The language is melodramatic, but he mentions the effects of Lucie on his life in such a way a boy talks about his maternal longings. Old voices that guide childhood  are the mother's. He unconsciously indicates that he lacked the influence of his parents in his childhood. Now Lucie has the vision of maternity, taking care of her sick father and extending her love and affection to those around in need of them. His vision  is about  the better future and the child on her bosom who bears his name. He says he will always be in her soul like an unborn child in a mother's womb. Her child, Sydney's reincarnation, will bear the same name, follow the same career, and make the same name illustrious by the light of his. He sees his own future in the child Lucie will bear. His last words are from the Bible:

                "I am the resurrection and the Life,saith the Lord: he that beieveth in me, though
                 he were dead, yet shall he live: and whosoever liveth and beliveth in me shall
                 never die" (366)

His ressurection to a new life is so soon to beheld by Lucie's child in acity brighter than  before with the guidance  of the Bible. Carton finds consolation in the preceding lines and becomes a Christ-like figure (even their initials are the same /k/ ), sacrifices his own life for his vision of the mother, Lucie, whose name is associated with the light ,spiritual light, and the Heavens. The horrors of the Revolution  are the perversion of the natural order. Christ's resurrection is a process returning to the natural  world order. Carton's execution is necessary for a bright future, a new beginning. His faith in divine justice that will prevail is due to Lucie and the son.

In fact, Lucie has been criticised as being a faceless character, too good to be true and lacking dimension by many critics. She is seen as fainting ,weeping, and uttering words which are often ludicrously stagy. Nevertheless, Lucie's bravery is all there. She is the sole support of her imprisoned and mentally deranged father. She is perceptive enough to fear the footsteps that seem to be threatening  Soho and to dread the shadow of Madame Defarge. She is courageous enough to stand beneath the prison wall every day so that her husband could see her. Her dedication, patience, ratioanality, calmness, emotional and mental strength stands in sharp contrast with the revengeful Madame Defarge. On the one hand, there is Lucie with children to feed and a family to take care of and on the other hand, there is Madame Defarge, a childless worker. Lucie is the embodiment of the motherhood and Madame Defarge of the machine-like human being. Dickens's depiction of the Victorian ideal of the hearth and home with a dutiful wife (Lucie) is vividly stated. The other marriage vision is shown by the Crunchers, Jerry's physical and mental attacks on his wife are brought on since she is not conforming to the standards of the dutiful wife and mother. Mrs Cruncher is understandably terrorized by her husband's illegal and irreligious trade in dead bodies. On the other hand, there are the Defarges, the stereotype of the submissive woman is completely turned down. The reader is appalled to see a woman being the leader of the mob and giving orders by going out of her supposed  circle. Theresa is so different from the other women characters in the novel, ranking in the fronts of the Revolution, devoting herself to the social acts not her family, working with men in the same conditions, defying the oppressive old regime, determining to reach her aims are merits for women in the twentieth century , not in the eighteenth century, but her going to the extremes, animal-like attitude shadows her. Her husband "stands before her with his head a little bent, and his hands clasped at his back" (216) Their marriage is not one of equal sayings of the couple. Dickens makes a  woman the leader of the revolutionaries to stress the revolution and the country have gone  to the worst excesses. He sees women as possessing compassion and humanity. But this is such a revolution that overturns  natural human decency and goodness, that a woman can go through the worst of excesses of the transformation of people into wild animals, and that France turns into a place not recognisable as she was before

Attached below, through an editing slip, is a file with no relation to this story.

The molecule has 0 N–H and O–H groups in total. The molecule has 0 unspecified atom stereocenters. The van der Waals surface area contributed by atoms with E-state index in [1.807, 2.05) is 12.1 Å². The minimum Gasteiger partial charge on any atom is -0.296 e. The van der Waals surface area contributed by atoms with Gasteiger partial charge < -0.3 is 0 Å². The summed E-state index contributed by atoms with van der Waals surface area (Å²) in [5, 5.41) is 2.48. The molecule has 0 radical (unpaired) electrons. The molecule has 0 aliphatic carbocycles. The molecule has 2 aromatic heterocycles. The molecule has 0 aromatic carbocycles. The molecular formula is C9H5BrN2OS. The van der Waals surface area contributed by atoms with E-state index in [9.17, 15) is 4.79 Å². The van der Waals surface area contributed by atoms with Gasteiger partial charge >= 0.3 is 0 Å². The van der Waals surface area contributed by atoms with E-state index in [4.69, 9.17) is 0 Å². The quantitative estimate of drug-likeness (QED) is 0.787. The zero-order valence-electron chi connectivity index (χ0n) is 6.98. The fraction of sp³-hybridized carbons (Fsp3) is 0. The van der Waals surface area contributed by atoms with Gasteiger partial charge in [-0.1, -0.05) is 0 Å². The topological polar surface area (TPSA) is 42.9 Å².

The ultimate terror is seen to be female. Such demons are the ?nfamous other unmarked for the positive, true Englishwomen. This polarizing is evident in the scene between  genteel Miss Pross and Theresa when she says she is proud of being a Briton and will do everything possible to save her Ladybird. For what is Ladybird valued by Miss Pross so much? Has she been learned, the accomplished woman who can speak many languages, who can solve problems and discuss the philosophical issues? Why is Theresa condemned  so bitterly and antagonistically than the other male counterparts?